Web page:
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Help Efficient, Accessible, Low-Cost, Timely Healthcare (HEALTH) Act of 2005

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Location: Washington, DC


HELP EFFICIENT, ACCESSIBLE, LOW-COST, TIMELY HEALTHCARE (HEALTH) ACT OF 2005 -- (House of Representatives - July 28, 2005)

Mr. SMITH of Texas. Mr. Speaker, pursuant to House Resolution 385 and as the designee of the majority leader, I call up the bill (H.R. 5) to improve patient access to health care services and provide improved medical care by reducing the excessive burden the liability system places on the health care delivery system, and ask for its immediate consideration.

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Mr. SMITH of Texas. Mr. Speaker, I yield myself such time as I may consume.

Mr. Speaker, I strongly support the HEALTH Act, which is identical to two other bills that passed the House during the last Congress. The HEALTH Act is modeled on California's Medical Injury Compensation Reform Act, called MICRA, which has resulted in California's medical liability premiums increasing only one-third as much as they have in other States.

MICRA's reforms, which are included in the HEALTH Act, include a $250,000 cap on noneconomic damages; limits on the contingency fees lawyers can charge; a fair-share rule by which damages are allocated in direct proportion to fault; reasonable guidelines, but not caps, on the award of punitive damages; and a safe harbor from punitive damages for products that meet FDA safety requirements.

According to the nonpartisan organization Jury Verdict Research, the median medical liability award has more than doubled in the last 7 years to $1.2 million.

Doctors and other health care providers are being forced to abandon patients and practices, particularly in high-risk specialties such as emergency medicine, brain surgery and obstetrics and gynecology.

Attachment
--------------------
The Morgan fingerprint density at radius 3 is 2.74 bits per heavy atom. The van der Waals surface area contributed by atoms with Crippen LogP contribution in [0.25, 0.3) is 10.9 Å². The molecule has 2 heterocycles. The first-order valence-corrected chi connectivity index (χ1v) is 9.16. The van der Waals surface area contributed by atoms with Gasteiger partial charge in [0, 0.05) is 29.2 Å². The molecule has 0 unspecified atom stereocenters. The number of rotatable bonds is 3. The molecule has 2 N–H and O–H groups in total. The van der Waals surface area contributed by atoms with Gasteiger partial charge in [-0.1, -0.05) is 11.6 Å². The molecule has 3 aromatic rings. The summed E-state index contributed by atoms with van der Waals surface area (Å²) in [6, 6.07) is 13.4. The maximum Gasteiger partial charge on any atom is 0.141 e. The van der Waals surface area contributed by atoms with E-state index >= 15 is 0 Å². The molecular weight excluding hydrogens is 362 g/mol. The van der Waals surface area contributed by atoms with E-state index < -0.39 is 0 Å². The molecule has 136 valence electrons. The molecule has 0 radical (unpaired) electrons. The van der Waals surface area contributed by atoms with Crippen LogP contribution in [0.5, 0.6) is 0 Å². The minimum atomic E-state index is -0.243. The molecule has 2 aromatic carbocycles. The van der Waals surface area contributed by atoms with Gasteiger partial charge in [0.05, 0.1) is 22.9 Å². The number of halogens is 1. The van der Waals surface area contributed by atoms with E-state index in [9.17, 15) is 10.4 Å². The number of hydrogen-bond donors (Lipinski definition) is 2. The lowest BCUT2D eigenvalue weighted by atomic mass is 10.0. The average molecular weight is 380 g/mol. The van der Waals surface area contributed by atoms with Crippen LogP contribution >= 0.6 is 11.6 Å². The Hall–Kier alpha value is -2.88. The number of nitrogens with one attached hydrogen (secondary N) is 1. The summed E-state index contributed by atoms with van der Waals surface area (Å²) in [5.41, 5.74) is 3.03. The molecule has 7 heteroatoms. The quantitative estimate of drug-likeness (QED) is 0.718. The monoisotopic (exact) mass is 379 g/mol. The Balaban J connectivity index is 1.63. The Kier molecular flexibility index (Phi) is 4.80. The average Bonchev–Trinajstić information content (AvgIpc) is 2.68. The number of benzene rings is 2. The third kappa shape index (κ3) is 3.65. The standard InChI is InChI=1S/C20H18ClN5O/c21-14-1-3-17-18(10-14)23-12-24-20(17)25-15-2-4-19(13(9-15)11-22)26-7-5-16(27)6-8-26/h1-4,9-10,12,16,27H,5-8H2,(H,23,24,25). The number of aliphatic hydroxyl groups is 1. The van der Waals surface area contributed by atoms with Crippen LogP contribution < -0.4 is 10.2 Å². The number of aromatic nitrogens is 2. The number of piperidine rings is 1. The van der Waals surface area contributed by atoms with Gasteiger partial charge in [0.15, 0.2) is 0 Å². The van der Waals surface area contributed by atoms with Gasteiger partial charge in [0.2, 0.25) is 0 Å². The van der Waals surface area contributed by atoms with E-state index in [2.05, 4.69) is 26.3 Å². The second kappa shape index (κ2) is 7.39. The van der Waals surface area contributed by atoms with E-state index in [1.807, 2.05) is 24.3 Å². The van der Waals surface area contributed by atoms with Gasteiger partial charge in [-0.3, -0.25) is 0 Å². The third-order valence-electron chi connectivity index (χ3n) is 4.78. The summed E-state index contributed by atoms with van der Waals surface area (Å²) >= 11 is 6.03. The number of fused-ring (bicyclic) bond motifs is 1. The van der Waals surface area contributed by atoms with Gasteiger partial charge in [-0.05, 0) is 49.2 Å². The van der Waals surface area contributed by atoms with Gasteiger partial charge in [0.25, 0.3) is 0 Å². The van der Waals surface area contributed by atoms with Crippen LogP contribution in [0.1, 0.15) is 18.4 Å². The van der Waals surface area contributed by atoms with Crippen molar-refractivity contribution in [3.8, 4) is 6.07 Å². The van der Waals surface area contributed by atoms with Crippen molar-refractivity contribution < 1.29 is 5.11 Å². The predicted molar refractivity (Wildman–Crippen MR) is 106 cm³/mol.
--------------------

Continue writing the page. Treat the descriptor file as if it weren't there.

Women are particularly hard hit, as are low-income neighborhoods and rural areas. According to a report by the Department of Health and Human Services, "Unless a State has adopted limitations on noneconomic damages, the cost of these awards for noneconomic damages is paid by all other Americans through higher health care costs, higher health insurance premiums, higher taxes, reduced access to quality care, and threats to quality of care."

Many doctors are no longer available to treat patients. Mary Rasar's father did not get the medical care he needed following a car accident last summer, because the only trauma center in his area closed for 10 days due to medical liability costs. Her father died from those injuries.

Melinda Sallard, a 22-year-old mother, was forced to deliver her own baby on the side of the road after her physician stopped delivering babies and her hospital's maternity department closed because of rising medical liability costs.

Leanne Dyess' husband Tony sustained head injuries in a car accident and could not find a neurosurgeon to treat him because rising liability costs had forced insurers to drop their coverage. Tony was airlifted to a hospital in another State that still had neurosurgeons, but 6 hours had passed, and it was too late. As a result Tony suffered permanent brain damage.

In my hometown, the CEO of San Antonio's Methodist Children's Hospital has seen his premiums increase 400 percent. He has been sued three times. In one case the only interaction with the person suing was that he stepped in her child's hospital room and asked simply, how is your child doing? Each jury cleared him of any wrongdoing, and the total amount of time all three juries spent deliberating was less than an hour. But the doctor's insurance company spent a great deal of time, effort and money in his defense.

It is no surprise the American College of Emergency Physicians found that large majorities of both rural and urban hospitals had inadequate on-call specialists coverage. And there has been a 40 percent reduction in medical students entering obstetrics and gynecology.

According to the chair of the OB/GYN department at the Yale School of Medicine, "Within 2 years we will be faced with a very real possibility of having to shut down our high-risk obstetrical practice, a practice that cares for the sickest mothers in the State."

As for legitimate cases of medical malpractice, nothing in the HEALTH Act prevents juries from awarding very large amounts to victims, including children. The HEALTH Act does not limit in any way an award of economic damages to injured victims. Economic damages include lost wages or home services, medical costs, the cost of pain-reducing drugs, therapy and lifetime rehabilitation care.